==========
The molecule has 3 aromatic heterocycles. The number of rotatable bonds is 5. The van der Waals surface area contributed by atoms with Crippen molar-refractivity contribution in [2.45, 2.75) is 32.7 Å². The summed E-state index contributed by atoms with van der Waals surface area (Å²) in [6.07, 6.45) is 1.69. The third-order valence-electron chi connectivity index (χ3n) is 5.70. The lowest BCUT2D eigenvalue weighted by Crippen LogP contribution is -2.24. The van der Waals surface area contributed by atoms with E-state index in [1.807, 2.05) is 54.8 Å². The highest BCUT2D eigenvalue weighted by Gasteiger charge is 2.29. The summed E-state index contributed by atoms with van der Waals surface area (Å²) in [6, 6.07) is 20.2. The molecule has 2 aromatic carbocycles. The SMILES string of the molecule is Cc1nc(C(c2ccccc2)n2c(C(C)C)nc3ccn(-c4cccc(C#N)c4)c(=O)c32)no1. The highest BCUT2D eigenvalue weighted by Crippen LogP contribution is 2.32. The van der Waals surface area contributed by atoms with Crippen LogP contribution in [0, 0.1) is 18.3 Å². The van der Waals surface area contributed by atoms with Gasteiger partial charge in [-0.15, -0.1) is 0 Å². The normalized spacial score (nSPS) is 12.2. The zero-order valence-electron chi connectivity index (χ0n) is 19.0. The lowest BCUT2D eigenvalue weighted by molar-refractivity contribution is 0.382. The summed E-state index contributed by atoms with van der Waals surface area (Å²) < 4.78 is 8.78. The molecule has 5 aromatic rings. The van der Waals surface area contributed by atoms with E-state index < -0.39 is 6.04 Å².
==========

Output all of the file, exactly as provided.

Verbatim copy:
The molecule has 3 aromatic heterocycles. The number of rotatable bonds is 5. The van der Waals surface area contributed by atoms with Crippen molar-refractivity contribution in [2.45, 2.75) is 32.7 Å². The summed E-state index contributed by atoms with van der Waals surface area (Å²) in [6.07, 6.45) is 1.69. The third-order valence-electron chi connectivity index (χ3n) is 5.70. The lowest BCUT2D eigenvalue weighted by Crippen LogP contribution is -2.24. The van der Waals surface area contributed by atoms with E-state index in [1.807, 2.05) is 54.8 Å². The highest BCUT2D eigenvalue weighted by Gasteiger charge is 2.29. The summed E-state index contributed by atoms with van der Waals surface area (Å²) in [6, 6.07) is 20.2. The molecule has 2 aromatic carbocycles. The SMILES string of the molecule is Cc1nc(C(c2ccccc2)n2c(C(C)C)nc3ccn(-c4cccc(C#N)c4)c(=O)c32)no1. The highest BCUT2D eigenvalue weighted by Crippen LogP contribution is 2.32. The van der Waals surface area contributed by atoms with Crippen LogP contribution in [0, 0.1) is 18.3 Å². The van der Waals surface area contributed by atoms with Gasteiger partial charge in [-0.15, -0.1) is 0 Å². The normalized spacial score (nSPS) is 12.2. The zero-order valence-electron chi connectivity index (χ0n) is 19.0. The lowest BCUT2D eigenvalue weighted by molar-refractivity contribution is 0.382. The summed E-state index contributed by atoms with van der Waals surface area (Å²) < 4.78 is 8.78. The molecule has 5 aromatic rings. The van der Waals surface area contributed by atoms with E-state index < -0.39 is 6.04 Å².